intermediaries active in the traditional financial system. The traditional financial system
generates vast amounts of e-waste today, from servers over equipment in bank branches, to
ATMs. The six billion payment cards that are produced annually – with a lifetime of three to
four years – illustrate the large scale (Mastercard Newsroom, 2020). It appears, however, very
unlikely that cryptocurrencies will ever replace the traditional financial system. They will rather
complement it and, in some areas, both systems will approach each other as underlined by the
recent announcements to establish Central bank digital currencies (CBDC) (European Central
Multiple strategies may be considered to mitigate Bitcoins’ growing e-waste problem. As the
disassembling and subsequent recycling of hardware components does not appear to be a viable
strategy (due to the decentralized nature of the Bitcoin network), implementing an alternative
consensus mechanism remains the most promising option. While Bitcoin has been running on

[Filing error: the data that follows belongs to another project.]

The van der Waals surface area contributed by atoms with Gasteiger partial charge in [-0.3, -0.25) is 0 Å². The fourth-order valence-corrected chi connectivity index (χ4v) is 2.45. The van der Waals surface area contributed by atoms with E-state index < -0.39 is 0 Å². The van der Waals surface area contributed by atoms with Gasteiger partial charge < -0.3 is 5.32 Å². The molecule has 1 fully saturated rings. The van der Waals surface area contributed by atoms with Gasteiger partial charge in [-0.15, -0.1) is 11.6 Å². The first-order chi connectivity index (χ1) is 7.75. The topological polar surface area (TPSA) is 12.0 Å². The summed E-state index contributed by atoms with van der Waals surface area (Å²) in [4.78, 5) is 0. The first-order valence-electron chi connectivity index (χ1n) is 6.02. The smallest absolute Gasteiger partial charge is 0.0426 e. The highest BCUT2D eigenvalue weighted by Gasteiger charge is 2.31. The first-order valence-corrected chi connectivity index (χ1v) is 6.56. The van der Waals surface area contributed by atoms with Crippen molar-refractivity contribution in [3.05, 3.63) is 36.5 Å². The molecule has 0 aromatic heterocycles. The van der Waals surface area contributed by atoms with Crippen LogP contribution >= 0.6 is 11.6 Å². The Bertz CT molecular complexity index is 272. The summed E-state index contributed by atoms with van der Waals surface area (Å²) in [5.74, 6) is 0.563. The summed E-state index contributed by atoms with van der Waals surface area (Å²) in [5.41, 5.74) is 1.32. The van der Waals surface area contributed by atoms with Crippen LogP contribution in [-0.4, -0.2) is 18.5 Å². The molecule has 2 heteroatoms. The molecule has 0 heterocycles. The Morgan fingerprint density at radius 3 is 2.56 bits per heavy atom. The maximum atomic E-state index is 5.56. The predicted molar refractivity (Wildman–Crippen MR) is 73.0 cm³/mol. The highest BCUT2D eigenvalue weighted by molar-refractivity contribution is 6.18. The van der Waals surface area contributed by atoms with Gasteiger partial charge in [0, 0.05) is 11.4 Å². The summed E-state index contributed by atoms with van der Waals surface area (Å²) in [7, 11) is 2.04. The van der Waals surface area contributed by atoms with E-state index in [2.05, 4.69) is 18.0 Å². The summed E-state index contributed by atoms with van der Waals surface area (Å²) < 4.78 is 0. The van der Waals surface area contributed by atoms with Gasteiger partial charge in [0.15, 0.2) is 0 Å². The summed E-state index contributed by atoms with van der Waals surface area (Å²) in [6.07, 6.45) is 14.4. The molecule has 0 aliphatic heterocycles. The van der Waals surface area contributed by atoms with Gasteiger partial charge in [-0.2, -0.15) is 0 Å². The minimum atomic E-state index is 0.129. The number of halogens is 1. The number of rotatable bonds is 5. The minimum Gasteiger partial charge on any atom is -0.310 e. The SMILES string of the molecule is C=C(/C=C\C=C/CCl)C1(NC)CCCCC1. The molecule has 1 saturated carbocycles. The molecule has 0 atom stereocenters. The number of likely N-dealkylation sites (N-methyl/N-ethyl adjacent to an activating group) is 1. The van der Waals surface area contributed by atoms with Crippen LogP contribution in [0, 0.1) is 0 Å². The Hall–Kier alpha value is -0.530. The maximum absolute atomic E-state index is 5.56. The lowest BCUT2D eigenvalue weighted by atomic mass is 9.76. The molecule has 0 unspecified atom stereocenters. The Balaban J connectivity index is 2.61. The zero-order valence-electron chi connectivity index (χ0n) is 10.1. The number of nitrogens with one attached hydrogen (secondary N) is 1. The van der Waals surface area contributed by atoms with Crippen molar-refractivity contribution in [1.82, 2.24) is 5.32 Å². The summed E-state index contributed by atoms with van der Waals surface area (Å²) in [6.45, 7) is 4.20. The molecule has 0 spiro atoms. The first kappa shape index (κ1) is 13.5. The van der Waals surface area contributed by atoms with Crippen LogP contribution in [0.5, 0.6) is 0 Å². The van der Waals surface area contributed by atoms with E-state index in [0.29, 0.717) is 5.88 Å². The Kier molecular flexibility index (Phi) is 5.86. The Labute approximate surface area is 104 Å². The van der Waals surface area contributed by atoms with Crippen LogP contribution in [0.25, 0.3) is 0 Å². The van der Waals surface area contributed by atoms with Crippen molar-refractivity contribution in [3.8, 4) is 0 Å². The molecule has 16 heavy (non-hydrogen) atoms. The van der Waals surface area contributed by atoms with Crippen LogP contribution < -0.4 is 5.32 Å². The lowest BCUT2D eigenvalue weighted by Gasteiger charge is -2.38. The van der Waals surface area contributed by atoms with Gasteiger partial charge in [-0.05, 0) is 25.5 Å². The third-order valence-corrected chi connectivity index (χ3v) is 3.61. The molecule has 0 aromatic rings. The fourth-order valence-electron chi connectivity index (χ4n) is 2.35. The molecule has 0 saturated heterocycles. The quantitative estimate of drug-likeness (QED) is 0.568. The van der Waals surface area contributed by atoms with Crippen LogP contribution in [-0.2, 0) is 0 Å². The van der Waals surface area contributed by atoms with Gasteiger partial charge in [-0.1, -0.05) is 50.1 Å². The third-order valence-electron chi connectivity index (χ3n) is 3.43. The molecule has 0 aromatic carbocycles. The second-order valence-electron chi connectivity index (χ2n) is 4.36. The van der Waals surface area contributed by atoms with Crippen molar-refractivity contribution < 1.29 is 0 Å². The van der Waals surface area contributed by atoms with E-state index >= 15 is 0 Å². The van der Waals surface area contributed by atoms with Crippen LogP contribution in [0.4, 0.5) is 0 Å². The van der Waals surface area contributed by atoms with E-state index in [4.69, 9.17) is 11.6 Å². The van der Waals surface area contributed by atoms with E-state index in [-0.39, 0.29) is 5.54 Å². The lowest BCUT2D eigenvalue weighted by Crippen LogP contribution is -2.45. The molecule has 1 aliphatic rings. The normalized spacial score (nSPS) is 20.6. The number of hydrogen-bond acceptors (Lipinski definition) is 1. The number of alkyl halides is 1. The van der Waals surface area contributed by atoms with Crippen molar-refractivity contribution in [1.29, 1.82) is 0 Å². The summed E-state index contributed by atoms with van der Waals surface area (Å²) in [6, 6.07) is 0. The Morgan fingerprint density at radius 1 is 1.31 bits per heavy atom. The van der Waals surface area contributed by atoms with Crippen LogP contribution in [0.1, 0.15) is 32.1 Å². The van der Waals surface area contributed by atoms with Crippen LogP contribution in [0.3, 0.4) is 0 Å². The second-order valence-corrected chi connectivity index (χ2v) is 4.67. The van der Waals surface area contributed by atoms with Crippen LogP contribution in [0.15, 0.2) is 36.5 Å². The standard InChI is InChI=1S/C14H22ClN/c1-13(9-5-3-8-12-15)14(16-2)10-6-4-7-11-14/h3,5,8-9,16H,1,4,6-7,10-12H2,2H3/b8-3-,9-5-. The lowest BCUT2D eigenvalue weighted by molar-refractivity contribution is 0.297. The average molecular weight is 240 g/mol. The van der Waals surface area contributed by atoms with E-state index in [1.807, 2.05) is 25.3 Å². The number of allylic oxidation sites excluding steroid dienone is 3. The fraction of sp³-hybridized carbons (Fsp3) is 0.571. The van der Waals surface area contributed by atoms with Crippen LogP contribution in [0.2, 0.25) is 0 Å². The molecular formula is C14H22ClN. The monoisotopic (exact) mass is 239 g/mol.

the same mining algorithm since inception (SHA256; Asolo, 2018), other cryptocurrency
communities have developed ASIC-resistant mining algorithms. To achieve ASIC resistance,
cryptocurrencies contain special software features to complicate implementation on ASIC chips
or frequently switch to new mining algorithms entirely (Cho, 2018). If network participants are
forced to use more generic equipment like GPUs for mining, then these devices may be
repurposed once they become unprofitable for mining. For example, such devices may still be
used for personal computers, which have an estimated lifetime of around three years (Gaidajis
et al., 2010). Thus, while the motivations behind ASIC resistance do not typically relate to e-
waste but rather to goals of decentralizing the network, ASIC resistance may help to overcome
Bitcoin’s growing e-waste problem.
Monero is a prime example of a cryptocurrency that employs regular changes to its mining
algorithm. Interestingly, the development of computational power in the Monero network